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EPA to Release Long-Awaited Rules on Toxic Power Plant Emissions This Week

An ongoing fight in Congress to limit EPA’s role in regulating greenhouse gases is obscuring the importance of these long-overdue rules to public health

By Lisa Song

Mar 14, 2011
Coal-fired power plants

This week the Environmental Protection Agency is expected to release new standards for coal- and oil-fired power plants that will limit the emissions of 84 different "air toxics," including mercury, benzene, hydrogen chloride and radioactive material.

According to EPA, American coal plants of hazardous air pollutants per year. The toxins they release — hazardous chemicals that can lead to disease, brain damage and premature death — affect every part of the human body. Arsenic, chromium and nickel cause cancer; lead damages the nervous system; acid gases irritate the nose and throat; dioxins affect the reproductive endocrine and immune systems; and volatile organic compounds weaken lungs and eyes.

Congress the Clean Air Act in 1990 to control industrial emissions of hazardous air pollutants, but coal-fired power plants were exempt until 2000. More than ten years later, the standards will finally for public comment and finalized in November.

The importance of these regulations to public health and welfare are being obscured by the ongoing fight in Congress to limit EPA’s role in regulating greenhouse gases, which, though related, is a separate matter from the regulation of these toxic emissions.

"[The coal] industry is the largest unregulated source of air toxics in the country," Ann Weeks, senior counsel at the , a Boston-based environmental group, told SolveClimate News. "I look at the depth of information that we have, and every new scientific study points to regulating this industry."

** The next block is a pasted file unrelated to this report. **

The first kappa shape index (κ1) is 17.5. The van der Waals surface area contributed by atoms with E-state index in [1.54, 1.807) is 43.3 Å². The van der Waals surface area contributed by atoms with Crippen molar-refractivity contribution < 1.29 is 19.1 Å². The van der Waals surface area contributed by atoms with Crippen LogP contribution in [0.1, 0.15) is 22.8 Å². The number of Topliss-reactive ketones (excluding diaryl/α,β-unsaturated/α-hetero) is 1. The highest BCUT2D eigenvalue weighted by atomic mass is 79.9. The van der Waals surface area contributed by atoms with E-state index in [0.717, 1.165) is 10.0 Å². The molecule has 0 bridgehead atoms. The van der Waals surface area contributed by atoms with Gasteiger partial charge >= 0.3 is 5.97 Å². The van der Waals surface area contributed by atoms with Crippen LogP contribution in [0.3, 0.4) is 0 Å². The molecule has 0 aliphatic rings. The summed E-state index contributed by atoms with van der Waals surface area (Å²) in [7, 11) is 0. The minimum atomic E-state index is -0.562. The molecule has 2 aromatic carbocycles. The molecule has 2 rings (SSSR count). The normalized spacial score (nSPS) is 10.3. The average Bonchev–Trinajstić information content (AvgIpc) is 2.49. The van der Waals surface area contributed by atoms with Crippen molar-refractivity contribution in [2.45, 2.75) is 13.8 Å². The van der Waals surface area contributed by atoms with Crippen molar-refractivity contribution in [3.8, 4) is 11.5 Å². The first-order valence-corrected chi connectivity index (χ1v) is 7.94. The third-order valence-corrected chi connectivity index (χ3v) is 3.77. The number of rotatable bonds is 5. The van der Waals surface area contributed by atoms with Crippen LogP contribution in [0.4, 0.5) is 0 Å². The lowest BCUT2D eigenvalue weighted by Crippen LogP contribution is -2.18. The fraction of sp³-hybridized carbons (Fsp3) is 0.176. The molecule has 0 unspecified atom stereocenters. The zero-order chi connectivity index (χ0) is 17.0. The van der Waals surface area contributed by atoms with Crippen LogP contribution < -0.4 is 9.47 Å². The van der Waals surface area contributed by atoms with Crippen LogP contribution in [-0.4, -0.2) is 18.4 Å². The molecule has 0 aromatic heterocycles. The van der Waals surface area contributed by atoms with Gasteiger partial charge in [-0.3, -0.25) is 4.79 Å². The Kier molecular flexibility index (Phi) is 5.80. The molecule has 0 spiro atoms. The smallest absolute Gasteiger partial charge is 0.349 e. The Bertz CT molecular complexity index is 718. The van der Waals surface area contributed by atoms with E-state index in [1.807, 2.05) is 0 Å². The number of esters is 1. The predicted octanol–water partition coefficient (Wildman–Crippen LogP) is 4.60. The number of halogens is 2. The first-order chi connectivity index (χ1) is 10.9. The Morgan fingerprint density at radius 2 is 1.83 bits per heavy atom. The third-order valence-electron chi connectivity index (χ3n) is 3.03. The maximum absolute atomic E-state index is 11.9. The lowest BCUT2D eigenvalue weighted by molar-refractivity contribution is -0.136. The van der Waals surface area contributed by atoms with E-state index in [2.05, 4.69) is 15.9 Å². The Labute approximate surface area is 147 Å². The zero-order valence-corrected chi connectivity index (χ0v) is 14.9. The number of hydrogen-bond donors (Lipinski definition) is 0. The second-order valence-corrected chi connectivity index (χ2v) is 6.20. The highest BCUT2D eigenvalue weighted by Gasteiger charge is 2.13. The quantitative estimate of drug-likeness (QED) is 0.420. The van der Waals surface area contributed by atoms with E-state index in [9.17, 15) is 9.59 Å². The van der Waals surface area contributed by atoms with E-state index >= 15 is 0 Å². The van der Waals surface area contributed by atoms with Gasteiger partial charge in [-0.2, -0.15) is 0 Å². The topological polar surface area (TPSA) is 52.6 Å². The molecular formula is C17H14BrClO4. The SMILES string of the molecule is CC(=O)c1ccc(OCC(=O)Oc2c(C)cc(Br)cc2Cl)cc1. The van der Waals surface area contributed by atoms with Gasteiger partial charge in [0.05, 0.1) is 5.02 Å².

Mercury is among the most notorious of toxins. It damages the kidneys, liver and nervous system. Infants are especially vulnerable — even small amounts can cause birth defects and permanently lower IQs.

In 2004, EPA introduced an alternative plan to regulate mercury using a cap-and-trade program for power plants. However, it would not have achieved reductions beyond those imposed by existing rules, said Weeks, and it did not address air toxics aside from mercury.

Various environmental organizations, including the Clean Air Task Force, sued EPA for better pollution controls. The courts ruled against the mercury program in 2008, and the EPA is now under a legal obligation to propose air toxics standards by March 16.

The details of the upcoming standards are unclear. An EPA spokesperson said the agency does not comment on regulatory action until it is released to the public.

Mercury Pollution at the Top of the List

Two months ago, the advocacy organization published that called for strong EPA action on mercury in the forthcoming standards.

Coal plants in the U.S. emitted over 130,000 pounds of mercury in 2009. Once mercury exits the flue, it becomes airborne and can travel for hundreds of miles. Precipitation deposits the mercury in water, where it builds up in fish. Every single state has set fish advisories due to mercury levels in waterways, the report says.

"I just think the bottom line is that mercury shouldn't be in our air and in our water," said Audrey Richardson, clean energy associate at , a group within Environment America.

Citing the report, Richardson said one in six American women carries enough mercury in her blood to put her child at risk if she became pregnant. "It's impossible to put a price on a child's well-being ... that's why we're calling for the EPA to make a strong enough ruling."

Environment America hopes to slash mercury emissions by over 90 percent.

"That technology was feasible in 2005 and technology has improved since then, so it's very possible for power plants to cut emissions by [more than 90 percent]," said Richardson.

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